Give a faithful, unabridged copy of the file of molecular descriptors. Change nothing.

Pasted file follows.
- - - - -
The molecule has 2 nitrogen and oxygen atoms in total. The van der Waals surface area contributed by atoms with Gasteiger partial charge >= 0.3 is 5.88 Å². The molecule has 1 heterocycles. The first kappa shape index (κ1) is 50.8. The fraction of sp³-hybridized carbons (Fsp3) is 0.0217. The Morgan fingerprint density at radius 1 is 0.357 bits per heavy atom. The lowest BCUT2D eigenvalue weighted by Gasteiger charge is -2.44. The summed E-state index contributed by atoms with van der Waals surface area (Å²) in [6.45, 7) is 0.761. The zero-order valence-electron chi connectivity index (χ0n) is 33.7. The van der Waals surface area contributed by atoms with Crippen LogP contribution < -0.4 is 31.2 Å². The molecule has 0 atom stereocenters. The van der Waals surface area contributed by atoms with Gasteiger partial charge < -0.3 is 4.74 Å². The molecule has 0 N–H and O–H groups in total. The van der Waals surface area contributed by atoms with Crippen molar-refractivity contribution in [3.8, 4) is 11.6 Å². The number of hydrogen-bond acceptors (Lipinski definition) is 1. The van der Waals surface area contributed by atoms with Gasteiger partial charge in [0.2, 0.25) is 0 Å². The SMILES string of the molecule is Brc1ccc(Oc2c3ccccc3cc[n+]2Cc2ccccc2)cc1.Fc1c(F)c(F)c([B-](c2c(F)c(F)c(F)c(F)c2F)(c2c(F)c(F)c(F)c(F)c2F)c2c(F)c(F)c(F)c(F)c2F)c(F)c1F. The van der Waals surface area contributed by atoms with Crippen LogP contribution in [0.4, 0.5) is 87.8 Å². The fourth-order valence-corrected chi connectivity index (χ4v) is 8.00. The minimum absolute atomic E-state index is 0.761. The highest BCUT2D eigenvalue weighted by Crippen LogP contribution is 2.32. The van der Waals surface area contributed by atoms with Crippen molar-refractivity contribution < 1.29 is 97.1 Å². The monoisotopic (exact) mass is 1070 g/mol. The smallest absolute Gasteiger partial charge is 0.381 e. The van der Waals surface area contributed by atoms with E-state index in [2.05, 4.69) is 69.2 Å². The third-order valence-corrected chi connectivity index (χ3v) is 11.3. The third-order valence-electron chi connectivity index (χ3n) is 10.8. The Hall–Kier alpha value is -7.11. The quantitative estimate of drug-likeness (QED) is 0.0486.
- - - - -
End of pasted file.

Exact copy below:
The molecule has 2 nitrogen and oxygen atoms in total. The van der Waals surface area contributed by atoms with Gasteiger partial charge >= 0.3 is 5.88 Å². The molecule has 1 heterocycles. The first kappa shape index (κ1) is 50.8. The fraction of sp³-hybridized carbons (Fsp3) is 0.0217. The Morgan fingerprint density at radius 1 is 0.357 bits per heavy atom. The lowest BCUT2D eigenvalue weighted by Gasteiger charge is -2.44. The summed E-state index contributed by atoms with van der Waals surface area (Å²) in [6.45, 7) is 0.761. The zero-order valence-electron chi connectivity index (χ0n) is 33.7. The van der Waals surface area contributed by atoms with Crippen LogP contribution < -0.4 is 31.2 Å². The molecule has 0 atom stereocenters. The van der Waals surface area contributed by atoms with Gasteiger partial charge < -0.3 is 4.74 Å². The molecule has 0 N–H and O–H groups in total. The van der Waals surface area contributed by atoms with Crippen molar-refractivity contribution in [3.8, 4) is 11.6 Å². The number of hydrogen-bond acceptors (Lipinski definition) is 1. The van der Waals surface area contributed by atoms with Gasteiger partial charge in [0.2, 0.25) is 0 Å². The SMILES string of the molecule is Brc1ccc(Oc2c3ccccc3cc[n+]2Cc2ccccc2)cc1.Fc1c(F)c(F)c([B-](c2c(F)c(F)c(F)c(F)c2F)(c2c(F)c(F)c(F)c(F)c2F)c2c(F)c(F)c(F)c(F)c2F)c(F)c1F. The van der Waals surface area contributed by atoms with Crippen LogP contribution in [0.4, 0.5) is 87.8 Å². The fourth-order valence-corrected chi connectivity index (χ4v) is 8.00. The minimum absolute atomic E-state index is 0.761. The highest BCUT2D eigenvalue weighted by Crippen LogP contribution is 2.32. The van der Waals surface area contributed by atoms with Crippen molar-refractivity contribution < 1.29 is 97.1 Å². The monoisotopic (exact) mass is 1070 g/mol. The smallest absolute Gasteiger partial charge is 0.381 e. The van der Waals surface area contributed by atoms with E-state index in [2.05, 4.69) is 69.2 Å². The third-order valence-corrected chi connectivity index (χ3v) is 11.3. The third-order valence-electron chi connectivity index (χ3n) is 10.8. The Hall–Kier alpha value is -7.11. The quantitative estimate of drug-likeness (QED) is 0.0486.